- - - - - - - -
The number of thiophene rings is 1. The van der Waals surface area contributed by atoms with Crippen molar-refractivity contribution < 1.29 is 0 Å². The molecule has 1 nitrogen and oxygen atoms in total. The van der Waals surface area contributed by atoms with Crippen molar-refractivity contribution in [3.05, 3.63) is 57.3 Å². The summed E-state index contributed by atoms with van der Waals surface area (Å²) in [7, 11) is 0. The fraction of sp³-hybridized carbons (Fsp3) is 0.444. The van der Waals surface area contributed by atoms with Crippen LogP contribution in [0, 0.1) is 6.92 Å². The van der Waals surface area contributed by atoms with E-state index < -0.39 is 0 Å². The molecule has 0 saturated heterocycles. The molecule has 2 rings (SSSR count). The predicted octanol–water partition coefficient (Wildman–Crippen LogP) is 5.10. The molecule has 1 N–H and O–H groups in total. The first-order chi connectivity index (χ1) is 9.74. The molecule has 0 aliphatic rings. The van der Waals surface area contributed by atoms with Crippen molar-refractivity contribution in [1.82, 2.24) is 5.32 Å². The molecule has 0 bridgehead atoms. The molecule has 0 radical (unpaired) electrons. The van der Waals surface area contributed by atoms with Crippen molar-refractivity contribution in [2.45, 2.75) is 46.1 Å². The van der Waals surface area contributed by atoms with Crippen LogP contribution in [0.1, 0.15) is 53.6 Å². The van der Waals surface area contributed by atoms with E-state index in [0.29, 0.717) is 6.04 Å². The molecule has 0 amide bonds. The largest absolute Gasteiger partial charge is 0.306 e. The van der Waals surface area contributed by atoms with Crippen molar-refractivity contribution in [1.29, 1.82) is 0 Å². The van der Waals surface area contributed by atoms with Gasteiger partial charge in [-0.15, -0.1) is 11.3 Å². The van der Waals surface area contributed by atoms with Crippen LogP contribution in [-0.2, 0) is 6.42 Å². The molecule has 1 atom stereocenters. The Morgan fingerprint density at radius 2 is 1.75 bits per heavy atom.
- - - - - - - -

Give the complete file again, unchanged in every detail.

The number of thiophene rings is 1. The van der Waals surface area contributed by atoms with Crippen molar-refractivity contribution < 1.29 is 0 Å². The molecule has 1 nitrogen and oxygen atoms in total. The van der Waals surface area contributed by atoms with Crippen molar-refractivity contribution in [3.05, 3.63) is 57.3 Å². The summed E-state index contributed by atoms with van der Waals surface area (Å²) in [7, 11) is 0. The fraction of sp³-hybridized carbons (Fsp3) is 0.444. The van der Waals surface area contributed by atoms with Crippen LogP contribution in [0, 0.1) is 6.92 Å². The van der Waals surface area contributed by atoms with E-state index < -0.39 is 0 Å². The molecule has 0 saturated heterocycles. The molecule has 2 rings (SSSR count). The predicted octanol–water partition coefficient (Wildman–Crippen LogP) is 5.10. The molecule has 1 N–H and O–H groups in total. The first-order chi connectivity index (χ1) is 9.74. The molecule has 0 aliphatic rings. The van der Waals surface area contributed by atoms with Crippen molar-refractivity contribution in [1.82, 2.24) is 5.32 Å². The molecule has 0 bridgehead atoms. The molecule has 0 radical (unpaired) electrons. The van der Waals surface area contributed by atoms with Crippen molar-refractivity contribution in [2.45, 2.75) is 46.1 Å². The van der Waals surface area contributed by atoms with Crippen LogP contribution in [0.1, 0.15) is 53.6 Å². The van der Waals surface area contributed by atoms with E-state index in [0.29, 0.717) is 6.04 Å². The molecule has 0 amide bonds. The largest absolute Gasteiger partial charge is 0.306 e. The van der Waals surface area contributed by atoms with Crippen molar-refractivity contribution in [1.29, 1.82) is 0 Å². The van der Waals surface area contributed by atoms with Gasteiger partial charge in [-0.15, -0.1) is 11.3 Å². The van der Waals surface area contributed by atoms with Crippen LogP contribution in [-0.2, 0) is 6.42 Å². The molecule has 1 atom stereocenters. The Morgan fingerprint density at radius 2 is 1.75 bits per heavy atom.